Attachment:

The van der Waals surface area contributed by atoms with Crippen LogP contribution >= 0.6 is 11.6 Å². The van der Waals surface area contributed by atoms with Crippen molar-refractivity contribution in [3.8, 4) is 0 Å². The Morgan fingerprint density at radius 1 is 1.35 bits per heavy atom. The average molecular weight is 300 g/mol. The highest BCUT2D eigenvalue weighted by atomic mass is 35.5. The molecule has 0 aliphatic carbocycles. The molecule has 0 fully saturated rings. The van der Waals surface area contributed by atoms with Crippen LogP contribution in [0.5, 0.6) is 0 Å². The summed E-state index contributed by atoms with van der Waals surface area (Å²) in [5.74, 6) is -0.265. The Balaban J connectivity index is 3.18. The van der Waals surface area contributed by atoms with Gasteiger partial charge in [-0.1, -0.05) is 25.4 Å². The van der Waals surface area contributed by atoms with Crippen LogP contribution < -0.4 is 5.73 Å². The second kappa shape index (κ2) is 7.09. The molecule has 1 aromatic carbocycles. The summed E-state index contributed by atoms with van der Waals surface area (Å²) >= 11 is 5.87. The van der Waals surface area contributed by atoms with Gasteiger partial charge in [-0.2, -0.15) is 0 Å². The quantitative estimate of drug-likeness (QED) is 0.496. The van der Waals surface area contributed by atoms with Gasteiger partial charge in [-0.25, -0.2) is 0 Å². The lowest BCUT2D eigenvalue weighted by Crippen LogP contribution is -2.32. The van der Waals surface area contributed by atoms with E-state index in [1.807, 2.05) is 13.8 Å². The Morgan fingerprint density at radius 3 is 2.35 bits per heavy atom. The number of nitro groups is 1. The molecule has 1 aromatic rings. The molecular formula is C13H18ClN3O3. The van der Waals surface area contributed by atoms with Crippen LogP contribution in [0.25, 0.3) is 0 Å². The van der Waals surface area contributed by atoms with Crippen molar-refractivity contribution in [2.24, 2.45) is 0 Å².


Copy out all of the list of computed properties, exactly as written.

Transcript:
The van der Waals surface area contributed by atoms with Crippen LogP contribution >= 0.6 is 11.6 Å². The van der Waals surface area contributed by atoms with Crippen molar-refractivity contribution in [3.8, 4) is 0 Å². The Morgan fingerprint density at radius 1 is 1.35 bits per heavy atom. The average molecular weight is 300 g/mol. The highest BCUT2D eigenvalue weighted by atomic mass is 35.5. The molecule has 0 aliphatic carbocycles. The molecule has 0 fully saturated rings. The van der Waals surface area contributed by atoms with Crippen LogP contribution in [0.5, 0.6) is 0 Å². The summed E-state index contributed by atoms with van der Waals surface area (Å²) in [5.74, 6) is -0.265. The Balaban J connectivity index is 3.18. The van der Waals surface area contributed by atoms with Gasteiger partial charge in [-0.1, -0.05) is 25.4 Å². The van der Waals surface area contributed by atoms with Crippen LogP contribution < -0.4 is 5.73 Å². The second kappa shape index (κ2) is 7.09. The molecule has 1 aromatic carbocycles. The summed E-state index contributed by atoms with van der Waals surface area (Å²) >= 11 is 5.87. The van der Waals surface area contributed by atoms with Gasteiger partial charge in [-0.2, -0.15) is 0 Å². The quantitative estimate of drug-likeness (QED) is 0.496. The van der Waals surface area contributed by atoms with Gasteiger partial charge in [-0.25, -0.2) is 0 Å². The lowest BCUT2D eigenvalue weighted by Crippen LogP contribution is -2.32. The van der Waals surface area contributed by atoms with E-state index in [1.807, 2.05) is 13.8 Å². The Morgan fingerprint density at radius 3 is 2.35 bits per heavy atom. The number of nitro groups is 1. The molecule has 1 aromatic rings. The molecular formula is C13H18ClN3O3. The van der Waals surface area contributed by atoms with Crippen LogP contribution in [0.25, 0.3) is 0 Å². The van der Waals surface area contributed by atoms with Crippen molar-refractivity contribution in [2.24, 2.45) is 0 Å².